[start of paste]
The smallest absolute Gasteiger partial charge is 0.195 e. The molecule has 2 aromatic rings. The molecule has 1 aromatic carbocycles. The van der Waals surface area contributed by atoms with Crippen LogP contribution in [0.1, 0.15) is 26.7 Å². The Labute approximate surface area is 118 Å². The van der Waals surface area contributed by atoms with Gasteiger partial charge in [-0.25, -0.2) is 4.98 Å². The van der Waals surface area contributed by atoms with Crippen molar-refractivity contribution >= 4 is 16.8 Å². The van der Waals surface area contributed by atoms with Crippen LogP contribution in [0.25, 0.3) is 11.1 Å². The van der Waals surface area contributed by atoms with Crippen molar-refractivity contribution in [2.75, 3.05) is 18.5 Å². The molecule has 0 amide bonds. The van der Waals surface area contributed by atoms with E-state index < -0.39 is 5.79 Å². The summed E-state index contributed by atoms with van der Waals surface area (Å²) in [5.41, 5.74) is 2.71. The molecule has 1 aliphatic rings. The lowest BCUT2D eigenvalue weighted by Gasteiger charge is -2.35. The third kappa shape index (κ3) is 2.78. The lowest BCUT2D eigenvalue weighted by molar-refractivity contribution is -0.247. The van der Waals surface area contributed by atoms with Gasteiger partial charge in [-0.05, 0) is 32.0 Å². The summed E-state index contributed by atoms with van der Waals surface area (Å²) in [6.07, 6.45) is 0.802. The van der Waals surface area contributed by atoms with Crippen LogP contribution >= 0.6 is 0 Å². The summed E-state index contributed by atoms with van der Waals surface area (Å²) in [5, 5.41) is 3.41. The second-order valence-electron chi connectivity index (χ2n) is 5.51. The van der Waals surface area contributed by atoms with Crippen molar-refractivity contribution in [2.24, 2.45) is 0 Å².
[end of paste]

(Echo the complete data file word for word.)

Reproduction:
The smallest absolute Gasteiger partial charge is 0.195 e. The molecule has 2 aromatic rings. The molecule has 1 aromatic carbocycles. The van der Waals surface area contributed by atoms with Crippen LogP contribution in [0.1, 0.15) is 26.7 Å². The Labute approximate surface area is 118 Å². The van der Waals surface area contributed by atoms with Gasteiger partial charge in [-0.25, -0.2) is 4.98 Å². The van der Waals surface area contributed by atoms with Crippen molar-refractivity contribution >= 4 is 16.8 Å². The van der Waals surface area contributed by atoms with Crippen LogP contribution in [0.25, 0.3) is 11.1 Å². The van der Waals surface area contributed by atoms with Crippen molar-refractivity contribution in [2.75, 3.05) is 18.5 Å². The molecule has 0 amide bonds. The van der Waals surface area contributed by atoms with E-state index < -0.39 is 5.79 Å². The summed E-state index contributed by atoms with van der Waals surface area (Å²) in [5.41, 5.74) is 2.71. The molecule has 1 aliphatic rings. The lowest BCUT2D eigenvalue weighted by Gasteiger charge is -2.35. The third kappa shape index (κ3) is 2.78. The lowest BCUT2D eigenvalue weighted by molar-refractivity contribution is -0.247. The van der Waals surface area contributed by atoms with Gasteiger partial charge in [-0.05, 0) is 32.0 Å². The summed E-state index contributed by atoms with van der Waals surface area (Å²) in [6.07, 6.45) is 0.802. The van der Waals surface area contributed by atoms with Crippen LogP contribution >= 0.6 is 0 Å². The summed E-state index contributed by atoms with van der Waals surface area (Å²) in [5, 5.41) is 3.41. The second-order valence-electron chi connectivity index (χ2n) is 5.51. The van der Waals surface area contributed by atoms with Crippen molar-refractivity contribution in [2.24, 2.45) is 0 Å².